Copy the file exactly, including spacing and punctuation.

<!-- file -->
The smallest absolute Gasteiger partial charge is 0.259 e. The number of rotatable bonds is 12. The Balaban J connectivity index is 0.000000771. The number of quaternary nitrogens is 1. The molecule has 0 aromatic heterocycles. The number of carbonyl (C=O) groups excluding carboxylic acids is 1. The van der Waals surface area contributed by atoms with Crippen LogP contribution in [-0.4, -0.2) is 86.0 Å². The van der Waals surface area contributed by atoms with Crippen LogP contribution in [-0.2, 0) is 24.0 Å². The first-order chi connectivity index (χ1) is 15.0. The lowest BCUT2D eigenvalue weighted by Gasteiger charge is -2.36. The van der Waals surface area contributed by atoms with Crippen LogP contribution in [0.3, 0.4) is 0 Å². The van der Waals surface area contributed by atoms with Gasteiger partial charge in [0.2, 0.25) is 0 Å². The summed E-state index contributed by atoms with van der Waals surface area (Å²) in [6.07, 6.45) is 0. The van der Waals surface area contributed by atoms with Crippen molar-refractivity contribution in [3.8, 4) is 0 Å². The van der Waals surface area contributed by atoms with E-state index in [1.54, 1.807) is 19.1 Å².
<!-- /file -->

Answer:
The smallest absolute Gasteiger partial charge is 0.259 e. The number of rotatable bonds is 12. The Balaban J connectivity index is 0.000000771. The number of quaternary nitrogens is 1. The molecule has 0 aromatic heterocycles. The number of carbonyl (C=O) groups excluding carboxylic acids is 1. The van der Waals surface area contributed by atoms with Crippen LogP contribution in [-0.4, -0.2) is 86.0 Å². The van der Waals surface area contributed by atoms with Crippen LogP contribution in [-0.2, 0) is 24.0 Å². The first-order chi connectivity index (χ1) is 15.0. The lowest BCUT2D eigenvalue weighted by Gasteiger charge is -2.36. The van der Waals surface area contributed by atoms with Crippen LogP contribution in [0.3, 0.4) is 0 Å². The van der Waals surface area contributed by atoms with Gasteiger partial charge in [0.2, 0.25) is 0 Å². The summed E-state index contributed by atoms with van der Waals surface area (Å²) in [6.07, 6.45) is 0. The van der Waals surface area contributed by atoms with Crippen molar-refractivity contribution in [3.8, 4) is 0 Å². The van der Waals surface area contributed by atoms with E-state index in [1.54, 1.807) is 19.1 Å².